The Amur Leopard

The struggle of a rare suspecies

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Today there are 70 known adult Amur leopards in the wild, up from just 30 in 2007.

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Amur leopards live in the temperate forests of Far Eastern Russia, experiencing harsh winters with extreme cold and deep snow, as well as hot summers.


Amur leopards hunt at night and need large territories to avoid competition for prey. They silently watch their prey and ambush them using a burst of energy reaching speeds of up to 35 miles per hour. Their tongue has tiny rasps or hooks, called denticles, which are used to scrape the meat off of the bones of their prey. The Amur leopard is a primary consumer, and therefore has no symbiotic relationships.


Females first breed at 3-4 years. After a gestation period of around 12 weeks, cubs are born in litters of 1-4 individuals. The cubs stay with their mother for up to two years before becoming fully independent. Typically, a female Amur leopard will successfully raise 6-8 cubs at most throughout her lifetime. In the wild, leopards live for 10-15 years, but may reach 20 years in captivity.
Mark Sharman: Baby Planet - Amur Leopards


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Amur leopards follow the type 1 survivorship curve. Amur leopards show a high rate of juvenile survival and most individuals live until sexual maturity and beyond. Most mammals fit into this survivorship curve. These leopards produce fewer young, but juveniles are well taken care of and have high survivorship.
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The carrying capacity of a species is the maximum population size of the species that the environment can sustain, given the food, habitat, water and other necessities available in the environment. No specific information could be found for the Amur leopard's carrying capacity as the population has been so small for so long, however the highest recorded population ever was 2400 cats in the 1950's.

Defense Mechanisms

These include:
  • An ability to climb up trees - leopards are known as the best climbers in the animal kingdom.
  • Camouflage - Their spotted fur acts to disguise them in their natural habitat. Camouflage also helps leopards hunt their prey unnoticed.
  • Sharp teeth and claws - can be fatal to anything considering attacking a leopard. Leopards are notoriously powerful creatures.
Besides the odd tiger or lion, man is the Amur leopards biggest predator.
Encounter between 2 amur leopards

Major Threats

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Human development of land needed for Amur leopard territory is also a major threat to the surviving population.
Intraspecific competition is competition between members of the same species. Amur leopards generally follow the same diet, and must compete with each other over food due to prey scarcity because of poaching. Small population sizes also lead to competition within the species for reproductive opportunities.

As forest fires and human development shrink available land, the Amur leopard and other species will be forced to have smaller and smaller territories. As land becomes more scarce, fights over territorial space between species will become more likely. This is an example of interspecific competition - competition between members of different species.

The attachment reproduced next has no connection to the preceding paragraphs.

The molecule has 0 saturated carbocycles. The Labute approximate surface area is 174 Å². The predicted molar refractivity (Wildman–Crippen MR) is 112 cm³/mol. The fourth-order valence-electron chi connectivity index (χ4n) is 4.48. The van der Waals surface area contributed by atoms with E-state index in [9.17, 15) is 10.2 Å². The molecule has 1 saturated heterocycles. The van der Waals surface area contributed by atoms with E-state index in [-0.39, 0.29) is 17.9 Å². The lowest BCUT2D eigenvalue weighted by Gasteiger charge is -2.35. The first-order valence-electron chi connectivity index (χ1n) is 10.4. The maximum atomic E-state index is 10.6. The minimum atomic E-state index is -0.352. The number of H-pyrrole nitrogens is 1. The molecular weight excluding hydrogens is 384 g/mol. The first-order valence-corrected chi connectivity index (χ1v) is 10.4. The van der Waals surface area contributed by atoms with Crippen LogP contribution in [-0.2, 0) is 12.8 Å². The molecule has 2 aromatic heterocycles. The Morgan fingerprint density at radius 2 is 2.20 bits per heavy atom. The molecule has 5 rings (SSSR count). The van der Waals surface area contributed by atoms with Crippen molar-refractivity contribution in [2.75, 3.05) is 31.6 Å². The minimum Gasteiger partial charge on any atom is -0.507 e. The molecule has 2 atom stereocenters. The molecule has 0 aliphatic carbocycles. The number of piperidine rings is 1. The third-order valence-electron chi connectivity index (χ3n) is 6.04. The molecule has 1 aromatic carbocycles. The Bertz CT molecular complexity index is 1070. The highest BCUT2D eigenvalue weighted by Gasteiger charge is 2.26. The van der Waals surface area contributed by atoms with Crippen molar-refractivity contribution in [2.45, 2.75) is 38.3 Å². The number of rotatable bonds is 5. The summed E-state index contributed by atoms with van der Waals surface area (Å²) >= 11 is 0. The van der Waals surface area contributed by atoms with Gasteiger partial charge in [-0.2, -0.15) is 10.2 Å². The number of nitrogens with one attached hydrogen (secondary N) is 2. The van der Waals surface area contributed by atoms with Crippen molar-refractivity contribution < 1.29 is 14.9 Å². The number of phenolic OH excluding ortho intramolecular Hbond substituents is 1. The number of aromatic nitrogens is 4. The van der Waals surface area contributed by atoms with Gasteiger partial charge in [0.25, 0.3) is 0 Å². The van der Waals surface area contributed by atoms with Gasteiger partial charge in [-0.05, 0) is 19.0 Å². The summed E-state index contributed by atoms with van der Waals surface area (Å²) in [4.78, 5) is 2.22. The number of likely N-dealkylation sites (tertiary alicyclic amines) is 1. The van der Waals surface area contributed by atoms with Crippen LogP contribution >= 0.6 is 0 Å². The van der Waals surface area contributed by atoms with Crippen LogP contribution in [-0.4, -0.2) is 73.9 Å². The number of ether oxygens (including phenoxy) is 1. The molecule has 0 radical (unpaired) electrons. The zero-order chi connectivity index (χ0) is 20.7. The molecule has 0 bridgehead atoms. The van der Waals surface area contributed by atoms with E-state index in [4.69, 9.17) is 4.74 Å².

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Loss of genetic diversity in the small and isolated Amur leopard population may cause reduced numbers due to reduced reproduction and lifespan and increased vulnerability to diseases).

New camera trap images of leopards were obtained which shows a leopard with a very short tail, the first seen like this in the wild. It is possible this could be a sign of inbreeding.

Striving to maintain genetic diversity in the captive breeding programs for Amur leopards is very important so animals that may be used in the proposed reintroduction programs are as genetically fit as possible. This gives the population a greater chance of survival.

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Amur Leopard Survival Game

Help the dwindling Amur Leopard population by protecting them from both humans and nature.

Conservation Efforts

“Amur leopards are literally teetering on the brink of extinction. The establishment of Land of the Leopard National Park is such exciting news. In conjunction with other conservation efforts, this provides a huge opportunity for the Amur leopard’s future.”

- Head of Species Diane Walkington

A Safe Haven

Amur leopards received a safe haven in 2012 when the Russian government declared tbe Land of the Leopard National Park a new protected area. This marked a major effort to save the world’s rarest cat. Expanding nearly 650,000 acres, it includes all of the Amur leopard’s breeding areas and about 60 percent of the cat’s remaining habitat. WWF lobbied for the establishment of this park in the Russian Far East since 2001
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Monitoring Amur Leopards in the Russian Far East

Goal: Monitor Amur leopard and tiger populations in southwest Primorye

In my opinion, the most valuable conservation effort has been breeding Amur leopards in captivity. The leopards can breed in a controlled environment and then be slowly introduced back into the wild. However, if drastic measures aren't taken to reduce the poaching of Amur leopards and their prey, the rehabilitation efforts will have been for nothing.
Yorkshire Wildlife Park - Amur Leopard Cubs and Conservation

Let's work together to SAVE THE AMUR LEOPARD. Do your part.

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